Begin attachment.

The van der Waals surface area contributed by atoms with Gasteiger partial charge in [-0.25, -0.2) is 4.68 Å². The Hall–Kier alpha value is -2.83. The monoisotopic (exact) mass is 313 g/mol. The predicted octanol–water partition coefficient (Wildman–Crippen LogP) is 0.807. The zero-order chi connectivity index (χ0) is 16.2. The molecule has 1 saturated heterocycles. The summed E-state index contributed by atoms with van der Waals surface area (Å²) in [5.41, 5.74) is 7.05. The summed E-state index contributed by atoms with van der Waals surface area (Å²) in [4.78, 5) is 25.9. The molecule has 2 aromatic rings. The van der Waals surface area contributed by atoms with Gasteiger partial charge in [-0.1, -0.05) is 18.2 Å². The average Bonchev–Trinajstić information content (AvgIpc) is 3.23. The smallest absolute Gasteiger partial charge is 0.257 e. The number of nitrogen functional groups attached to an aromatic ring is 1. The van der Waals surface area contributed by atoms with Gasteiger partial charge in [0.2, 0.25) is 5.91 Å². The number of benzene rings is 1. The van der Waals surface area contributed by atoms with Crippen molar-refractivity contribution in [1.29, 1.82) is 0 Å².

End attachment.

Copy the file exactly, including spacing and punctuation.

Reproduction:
The van der Waals surface area contributed by atoms with Gasteiger partial charge in [-0.25, -0.2) is 4.68 Å². The Hall–Kier alpha value is -2.83. The monoisotopic (exact) mass is 313 g/mol. The predicted octanol–water partition coefficient (Wildman–Crippen LogP) is 0.807. The zero-order chi connectivity index (χ0) is 16.2. The molecule has 1 saturated heterocycles. The summed E-state index contributed by atoms with van der Waals surface area (Å²) in [5.41, 5.74) is 7.05. The summed E-state index contributed by atoms with van der Waals surface area (Å²) in [4.78, 5) is 25.9. The molecule has 2 aromatic rings. The van der Waals surface area contributed by atoms with Gasteiger partial charge in [-0.1, -0.05) is 18.2 Å². The average Bonchev–Trinajstić information content (AvgIpc) is 3.23. The smallest absolute Gasteiger partial charge is 0.257 e. The number of nitrogen functional groups attached to an aromatic ring is 1. The van der Waals surface area contributed by atoms with Gasteiger partial charge in [0.2, 0.25) is 5.91 Å². The number of benzene rings is 1. The van der Waals surface area contributed by atoms with Crippen molar-refractivity contribution in [1.29, 1.82) is 0 Å².